Inherited cardiac conditions (ICCs) can lead to sudden cardiac death at any age, yet are often asymptomatic and clinically undetected. Prophylactic interventions are available and cascade testing is recommended to identify family members at risk. When a disease-causing mutation has been identified in a family, pre-symptomatic genetic testing (PSGT) is available. This study explores perceptions of the cascade process, impact of PSGT and attitudes towards direct contact as an alternative to family-mediated dissemination for ICCs. In depth, interviews were conducted with 22 participants eligible for PSGT for Hypertrophic Cardiomyopathy or Long QT syndrome. Data were analysed using an inductive, thematic approach. Risk is perceived to be low pre-test in the absence of symptoms, and participants frequently test with the aim of ruling out risk to self and children. Testing of children is a complex decision; although older participants have concerns about possible adverse effects of genetic testing early in the life course, young participants are pragmatic about their result. The meaning of a positive genetic test result may be difficult to conceptualise in the absence of clinical evidence of disease, and this may deter further dissemination to at-risk family members. A majority of participants see advantages in direct contact from health professionals and support it in principle. Implications for practice include addressing risk perception pre-test, and presenting genetic test information as part of a risk stratification process rather than a binary outcome. Families may require more support or intervention in cascading genetic test information.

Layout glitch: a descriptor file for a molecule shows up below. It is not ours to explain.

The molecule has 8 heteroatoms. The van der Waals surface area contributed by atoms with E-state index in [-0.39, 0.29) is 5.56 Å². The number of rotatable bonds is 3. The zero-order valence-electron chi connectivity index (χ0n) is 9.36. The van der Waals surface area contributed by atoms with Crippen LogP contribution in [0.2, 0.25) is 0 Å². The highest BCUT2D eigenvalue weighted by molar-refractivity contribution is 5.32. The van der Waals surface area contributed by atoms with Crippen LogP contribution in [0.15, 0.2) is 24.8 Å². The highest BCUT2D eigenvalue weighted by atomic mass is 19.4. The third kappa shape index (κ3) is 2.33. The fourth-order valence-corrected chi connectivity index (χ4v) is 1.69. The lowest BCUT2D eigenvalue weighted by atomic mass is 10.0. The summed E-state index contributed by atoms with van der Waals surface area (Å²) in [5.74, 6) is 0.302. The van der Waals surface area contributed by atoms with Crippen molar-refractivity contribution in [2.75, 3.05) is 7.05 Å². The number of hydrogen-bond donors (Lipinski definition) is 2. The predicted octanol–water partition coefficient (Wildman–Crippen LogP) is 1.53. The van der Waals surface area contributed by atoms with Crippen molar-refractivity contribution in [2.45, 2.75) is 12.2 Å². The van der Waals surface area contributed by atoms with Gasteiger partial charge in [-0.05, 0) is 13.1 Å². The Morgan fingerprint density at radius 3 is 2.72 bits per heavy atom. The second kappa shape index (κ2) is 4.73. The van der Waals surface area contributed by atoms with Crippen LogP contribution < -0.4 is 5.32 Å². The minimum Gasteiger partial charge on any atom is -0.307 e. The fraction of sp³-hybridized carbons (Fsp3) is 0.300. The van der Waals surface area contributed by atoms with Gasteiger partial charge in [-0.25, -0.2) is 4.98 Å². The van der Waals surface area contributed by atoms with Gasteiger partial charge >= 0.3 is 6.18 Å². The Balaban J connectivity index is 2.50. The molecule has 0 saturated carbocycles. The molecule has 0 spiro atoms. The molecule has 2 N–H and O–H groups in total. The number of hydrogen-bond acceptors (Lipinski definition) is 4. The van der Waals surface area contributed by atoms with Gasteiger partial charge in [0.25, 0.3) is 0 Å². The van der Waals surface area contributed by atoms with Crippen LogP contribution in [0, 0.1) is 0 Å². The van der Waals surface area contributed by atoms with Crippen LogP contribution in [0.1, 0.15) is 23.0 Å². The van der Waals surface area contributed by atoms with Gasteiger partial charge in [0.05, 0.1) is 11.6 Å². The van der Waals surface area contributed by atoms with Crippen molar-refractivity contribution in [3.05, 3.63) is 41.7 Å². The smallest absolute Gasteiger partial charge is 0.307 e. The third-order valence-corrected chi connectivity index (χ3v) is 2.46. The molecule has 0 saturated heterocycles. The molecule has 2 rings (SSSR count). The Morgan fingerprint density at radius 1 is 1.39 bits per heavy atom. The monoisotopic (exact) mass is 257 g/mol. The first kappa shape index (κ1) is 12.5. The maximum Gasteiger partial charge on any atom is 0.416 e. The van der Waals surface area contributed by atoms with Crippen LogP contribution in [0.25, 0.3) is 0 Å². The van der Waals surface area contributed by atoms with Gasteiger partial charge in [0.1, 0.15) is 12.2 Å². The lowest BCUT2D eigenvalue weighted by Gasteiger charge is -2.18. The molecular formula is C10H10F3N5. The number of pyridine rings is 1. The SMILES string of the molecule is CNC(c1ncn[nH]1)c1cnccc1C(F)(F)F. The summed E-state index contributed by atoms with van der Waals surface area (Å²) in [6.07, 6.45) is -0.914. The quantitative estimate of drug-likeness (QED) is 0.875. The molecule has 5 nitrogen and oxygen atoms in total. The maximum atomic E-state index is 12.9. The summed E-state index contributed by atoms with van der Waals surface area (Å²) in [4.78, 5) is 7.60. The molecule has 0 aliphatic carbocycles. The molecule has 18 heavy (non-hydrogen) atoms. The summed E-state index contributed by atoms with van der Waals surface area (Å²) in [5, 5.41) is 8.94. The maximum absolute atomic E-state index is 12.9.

Eur J Hum Genet
88 - 93
Adult, Aged, Asymptomatic Diseases, Cardiomyopathy, Hypertrophic, Familial, Death, Sudden, Cardiac, Family, Female, Genetic Testing, Humans, Long QT Syndrome, Male, Middle Aged, Mutation